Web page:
Efficacy of Adipose Derived Stromal Vascular Fraction in the Treatment of Keloids
|The safety and scientific validity of this study is the responsibility of the study sponsor and investigators. Listing a study does not mean it has been evaluated by the U.S. Federal Government. Know the risks and potential benefits of clinical studies and talk to your health care provider before participating. Read our disclaimer for details.|
|ClinicalTrials.gov Identifier: NCT04391621|
Recruitment Status : Not yet recruiting
First Posted : May 18, 2020
Last Update Posted : June 16, 2020
|Condition or disease||Intervention/treatment||Phase|
|Adipose Derived Stem Cells Keloid||Procedure: Autologous Adipose Derived stem cell transplantation Drug: Triamcinolone Acetonide 40Mg/Ml Inj,Susp_#1||Phase 2|
Background: Keloids are a disorder of wound healing characterized with excessive scar formation affecting upto 16% of Africans. These are often associated with functional and cosmetic disfigurement with resultant psychosocial distress and reduced quality of life.
Available treatment options are associated with high recurrence and highly variable symptom relief. Autologous Adipose Derived Stem cells (ADSCs) have been recognized to have effect on scar remodeling including regression and remission thus becoming a promising alternative novel therapy. Investigators hypothesize that these ADSCs have a comparable efficacy to Triamcinolone Acetanoide (TAC) which is the existing standard of care in sub-Saharan Africa and therefore intend to evaluate the efficacy and acceptability of ADSCs as a therapy in the treatment of keloids. More specifically they shall evaluate the efficacy and acceptability of ADSCs versus TAC in non-surgical treatment of keloids as well as the efficacy of ADSCs to TAC as post-surgical excision adjuvant therapy in preventing recurrence.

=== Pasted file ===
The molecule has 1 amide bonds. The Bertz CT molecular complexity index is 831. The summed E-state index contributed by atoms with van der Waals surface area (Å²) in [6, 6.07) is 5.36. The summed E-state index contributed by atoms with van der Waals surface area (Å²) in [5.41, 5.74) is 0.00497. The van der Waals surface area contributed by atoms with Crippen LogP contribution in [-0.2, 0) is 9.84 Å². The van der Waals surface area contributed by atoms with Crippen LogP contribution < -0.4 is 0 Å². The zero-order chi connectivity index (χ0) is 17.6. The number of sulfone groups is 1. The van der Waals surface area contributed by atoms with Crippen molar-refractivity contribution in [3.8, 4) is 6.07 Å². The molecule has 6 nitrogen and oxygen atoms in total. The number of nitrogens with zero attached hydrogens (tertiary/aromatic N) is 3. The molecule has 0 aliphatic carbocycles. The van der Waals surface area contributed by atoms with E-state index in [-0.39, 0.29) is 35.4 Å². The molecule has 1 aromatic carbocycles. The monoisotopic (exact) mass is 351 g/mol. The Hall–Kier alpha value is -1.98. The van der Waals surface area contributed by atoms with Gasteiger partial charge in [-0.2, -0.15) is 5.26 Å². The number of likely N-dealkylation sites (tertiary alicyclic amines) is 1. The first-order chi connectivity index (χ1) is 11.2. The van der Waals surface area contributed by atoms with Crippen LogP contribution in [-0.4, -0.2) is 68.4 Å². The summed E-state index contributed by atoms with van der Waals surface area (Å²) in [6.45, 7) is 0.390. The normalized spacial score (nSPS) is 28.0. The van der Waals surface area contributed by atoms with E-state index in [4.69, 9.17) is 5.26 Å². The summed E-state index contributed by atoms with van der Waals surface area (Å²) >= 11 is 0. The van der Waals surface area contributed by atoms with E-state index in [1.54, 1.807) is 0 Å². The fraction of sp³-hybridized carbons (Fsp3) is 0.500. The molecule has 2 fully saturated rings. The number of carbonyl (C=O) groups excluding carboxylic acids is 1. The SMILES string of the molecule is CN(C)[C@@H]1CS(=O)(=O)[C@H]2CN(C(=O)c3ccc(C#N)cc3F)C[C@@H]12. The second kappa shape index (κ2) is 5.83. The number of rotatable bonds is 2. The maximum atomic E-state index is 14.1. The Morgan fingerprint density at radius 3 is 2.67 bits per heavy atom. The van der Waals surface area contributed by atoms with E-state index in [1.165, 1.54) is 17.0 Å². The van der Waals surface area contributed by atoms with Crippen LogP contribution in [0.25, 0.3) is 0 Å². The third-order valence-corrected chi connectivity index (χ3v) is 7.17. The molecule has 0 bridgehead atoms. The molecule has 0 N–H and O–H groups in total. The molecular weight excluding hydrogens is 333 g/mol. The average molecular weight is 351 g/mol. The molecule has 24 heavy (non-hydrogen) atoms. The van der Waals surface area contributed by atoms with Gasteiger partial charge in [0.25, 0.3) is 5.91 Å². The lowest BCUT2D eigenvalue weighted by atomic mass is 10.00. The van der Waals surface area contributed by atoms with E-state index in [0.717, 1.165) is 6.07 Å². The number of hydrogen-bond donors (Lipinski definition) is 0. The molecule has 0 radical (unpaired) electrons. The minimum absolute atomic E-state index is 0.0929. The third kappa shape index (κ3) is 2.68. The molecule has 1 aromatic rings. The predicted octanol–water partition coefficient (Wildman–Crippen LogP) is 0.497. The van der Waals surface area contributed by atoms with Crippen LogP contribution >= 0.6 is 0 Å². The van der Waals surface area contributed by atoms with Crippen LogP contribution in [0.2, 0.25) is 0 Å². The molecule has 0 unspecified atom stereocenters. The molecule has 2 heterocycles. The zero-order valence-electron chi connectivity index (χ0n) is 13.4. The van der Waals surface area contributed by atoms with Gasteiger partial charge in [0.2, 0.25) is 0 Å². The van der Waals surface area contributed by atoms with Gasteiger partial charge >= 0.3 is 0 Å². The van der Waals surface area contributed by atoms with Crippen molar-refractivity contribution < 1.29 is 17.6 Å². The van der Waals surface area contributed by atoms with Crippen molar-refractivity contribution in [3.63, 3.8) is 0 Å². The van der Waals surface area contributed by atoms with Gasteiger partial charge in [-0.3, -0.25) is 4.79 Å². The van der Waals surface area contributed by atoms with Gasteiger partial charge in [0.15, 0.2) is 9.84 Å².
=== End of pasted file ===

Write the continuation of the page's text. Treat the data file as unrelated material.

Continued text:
Methods: Investigators shall conduct a single center parallel randomized control trial at Mulago National Referral Hospital following the approval of the Research Ethics Committee of SOM-MakCHS.
For the intervention arm, ADSCs will be obtained by processing lipoaspirate obtained from the abdominal fat-pad of the participants. The control arm will receive TAC. Both arms will receive intra-lesional infiltration of either treatments and followed up at 3 months after therapy. The primary outcome will be the scar regression, remission and acceptability. Two-way Repeated Measures Anova will be used to determine the difference in the treatment arms and time. The All Pair Wise Multiple Comparison Procedure (Holm-Sidak method) will be used to determine the specific differences for both time and treatment factors with an alpha gain set at 0.05.
Potential impact: This project promises to introduce Adipose Derived Stem-cells as a readily available alternative or adjuvant to existing therapies for keloids.
|Study Type :||Interventional (Clinical Trial)|
|Estimated Enrollment :||30 participants|
|Intervention Model:||Parallel Assignment|
|Intervention Model Description:||Parallel group single centre randomised control pilot trial with a 1:1 ratio.|